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BY 4.0 license Open Access Published by De Gruyter October 9, 2021

Quantification of noncircular stent expansion after TAVR into a pathological annulus and its impact on paravalvular leakage

  • Finja Borowski , Sebastian Kaule , Jan Oldenburg , Alper Öner , Klaus-Peter Schmitz and Michael Stiehm

Abstract

Patients undergoing transcatheter aortic valve replacement (TAVR) may suffer severe clinical complications, caused by paravalvular leakage (PVL) which is defined as leakage between TAVR and aortic annulus. PVL is often facilitated by a severely calcified annulus. This limits the expansion of a self-expandable TAVR stent. To assess TAVR performance in terms of leakage, measurement of regurgitation fraction in a pathophysiological annulus is recommended according to ISO 5840. For this purpose, a configuration of a circular annulus with a calcification nodule has been proposed in the recently published ISO 5840. The impact of the proposed pathophysiological annulus model on the expansion of self-expandable TAVR stents and on the regurgitation fraction was investigated in this study. For this purpose, two commercially available selfexpandable TAVRs (Evolut R and Portico) were implanted in a calcified annulus model. Circular expansion of the TAVR stents was investigated based on μCT scans of the implanted TAVR. The calcification-induced area in which retrograde flow can occur during diastole was detected. These results were then compared with the experimentally determined regurgitation fraction obtained from pulse duplicator tests. The results of the μCT scans showed a continuous leakage area in the region of the annulus for the Evolut R compared to a locally larger leakage area of the Portico, which, however, reattaches to the annulus in the distal inflow region. The hydrodynamic measurements confirmed a smaller leakage in the pathological annulus for the Portico. In summary, it can be assumed that a continuous leakage area in the TAVR stent inflow region encourages the PVL of TAVR.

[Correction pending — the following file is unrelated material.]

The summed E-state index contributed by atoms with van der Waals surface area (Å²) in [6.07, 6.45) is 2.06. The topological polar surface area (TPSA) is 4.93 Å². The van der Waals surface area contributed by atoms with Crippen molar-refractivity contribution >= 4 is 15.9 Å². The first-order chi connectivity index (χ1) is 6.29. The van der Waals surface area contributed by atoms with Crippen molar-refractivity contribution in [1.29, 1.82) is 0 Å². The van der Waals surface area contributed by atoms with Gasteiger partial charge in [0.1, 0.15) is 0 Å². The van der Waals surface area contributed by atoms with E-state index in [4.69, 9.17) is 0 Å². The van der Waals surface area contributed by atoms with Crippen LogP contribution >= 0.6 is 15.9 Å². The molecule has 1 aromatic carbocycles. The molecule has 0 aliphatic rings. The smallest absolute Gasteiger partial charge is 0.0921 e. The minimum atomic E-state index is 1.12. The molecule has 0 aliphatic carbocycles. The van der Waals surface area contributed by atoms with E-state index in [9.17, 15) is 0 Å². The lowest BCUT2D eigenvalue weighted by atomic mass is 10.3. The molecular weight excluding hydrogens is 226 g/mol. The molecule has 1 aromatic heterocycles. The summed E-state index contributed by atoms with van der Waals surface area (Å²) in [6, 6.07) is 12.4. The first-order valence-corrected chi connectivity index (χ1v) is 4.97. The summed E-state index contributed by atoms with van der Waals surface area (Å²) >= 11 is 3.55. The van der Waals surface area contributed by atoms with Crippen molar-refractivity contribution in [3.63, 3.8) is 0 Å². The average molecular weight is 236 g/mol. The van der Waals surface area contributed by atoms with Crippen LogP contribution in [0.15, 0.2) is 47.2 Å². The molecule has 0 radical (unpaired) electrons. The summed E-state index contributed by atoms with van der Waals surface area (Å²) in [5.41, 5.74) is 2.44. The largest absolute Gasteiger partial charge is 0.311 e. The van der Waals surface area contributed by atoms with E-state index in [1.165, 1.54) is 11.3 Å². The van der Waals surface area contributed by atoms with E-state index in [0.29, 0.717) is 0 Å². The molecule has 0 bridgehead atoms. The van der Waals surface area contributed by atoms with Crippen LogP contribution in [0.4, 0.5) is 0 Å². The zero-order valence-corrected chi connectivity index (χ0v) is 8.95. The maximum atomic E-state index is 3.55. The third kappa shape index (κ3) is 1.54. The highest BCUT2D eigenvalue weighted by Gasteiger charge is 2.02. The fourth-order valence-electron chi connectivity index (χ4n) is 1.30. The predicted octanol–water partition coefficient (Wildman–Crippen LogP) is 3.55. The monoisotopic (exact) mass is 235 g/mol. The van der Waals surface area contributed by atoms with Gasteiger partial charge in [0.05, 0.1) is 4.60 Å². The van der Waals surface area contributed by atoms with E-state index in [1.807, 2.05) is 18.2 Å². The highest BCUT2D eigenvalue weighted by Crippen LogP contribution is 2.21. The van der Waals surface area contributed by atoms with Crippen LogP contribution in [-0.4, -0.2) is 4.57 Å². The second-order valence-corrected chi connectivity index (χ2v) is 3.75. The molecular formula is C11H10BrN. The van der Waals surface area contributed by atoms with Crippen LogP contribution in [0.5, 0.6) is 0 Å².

Published Online: 2021-10-09
Published in Print: 2021-10-01

© 2021 The Author(s), published by Walter de Gruyter GmbH, Berlin/Boston

This work is licensed under the Creative Commons Attribution 4.0 International License.

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